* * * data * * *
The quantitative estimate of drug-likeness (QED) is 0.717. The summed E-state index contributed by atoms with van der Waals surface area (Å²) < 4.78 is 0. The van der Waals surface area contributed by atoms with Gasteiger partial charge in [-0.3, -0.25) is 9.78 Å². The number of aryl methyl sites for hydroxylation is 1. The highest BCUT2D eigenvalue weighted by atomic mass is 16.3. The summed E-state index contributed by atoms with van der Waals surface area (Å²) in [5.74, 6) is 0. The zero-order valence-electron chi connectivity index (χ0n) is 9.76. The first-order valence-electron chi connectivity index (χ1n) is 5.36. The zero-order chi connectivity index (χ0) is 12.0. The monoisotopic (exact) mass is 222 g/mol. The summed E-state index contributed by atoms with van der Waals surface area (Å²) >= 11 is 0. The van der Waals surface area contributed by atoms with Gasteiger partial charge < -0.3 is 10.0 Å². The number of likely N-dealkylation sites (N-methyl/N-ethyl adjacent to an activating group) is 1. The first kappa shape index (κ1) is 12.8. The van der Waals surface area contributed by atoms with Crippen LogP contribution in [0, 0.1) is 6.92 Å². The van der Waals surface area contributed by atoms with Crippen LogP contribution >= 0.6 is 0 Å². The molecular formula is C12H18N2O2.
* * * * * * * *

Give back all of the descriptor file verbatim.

The quantitative estimate of drug-likeness (QED) is 0.717. The summed E-state index contributed by atoms with van der Waals surface area (Å²) < 4.78 is 0. The van der Waals surface area contributed by atoms with Gasteiger partial charge in [-0.3, -0.25) is 9.78 Å². The number of aryl methyl sites for hydroxylation is 1. The highest BCUT2D eigenvalue weighted by atomic mass is 16.3. The summed E-state index contributed by atoms with van der Waals surface area (Å²) in [5.74, 6) is 0. The zero-order valence-electron chi connectivity index (χ0n) is 9.76. The first-order valence-electron chi connectivity index (χ1n) is 5.36. The zero-order chi connectivity index (χ0) is 12.0. The monoisotopic (exact) mass is 222 g/mol. The summed E-state index contributed by atoms with van der Waals surface area (Å²) >= 11 is 0. The van der Waals surface area contributed by atoms with Gasteiger partial charge < -0.3 is 10.0 Å². The number of likely N-dealkylation sites (N-methyl/N-ethyl adjacent to an activating group) is 1. The first kappa shape index (κ1) is 12.8. The van der Waals surface area contributed by atoms with Crippen LogP contribution in [0, 0.1) is 6.92 Å². The van der Waals surface area contributed by atoms with Crippen LogP contribution >= 0.6 is 0 Å². The molecular formula is C12H18N2O2.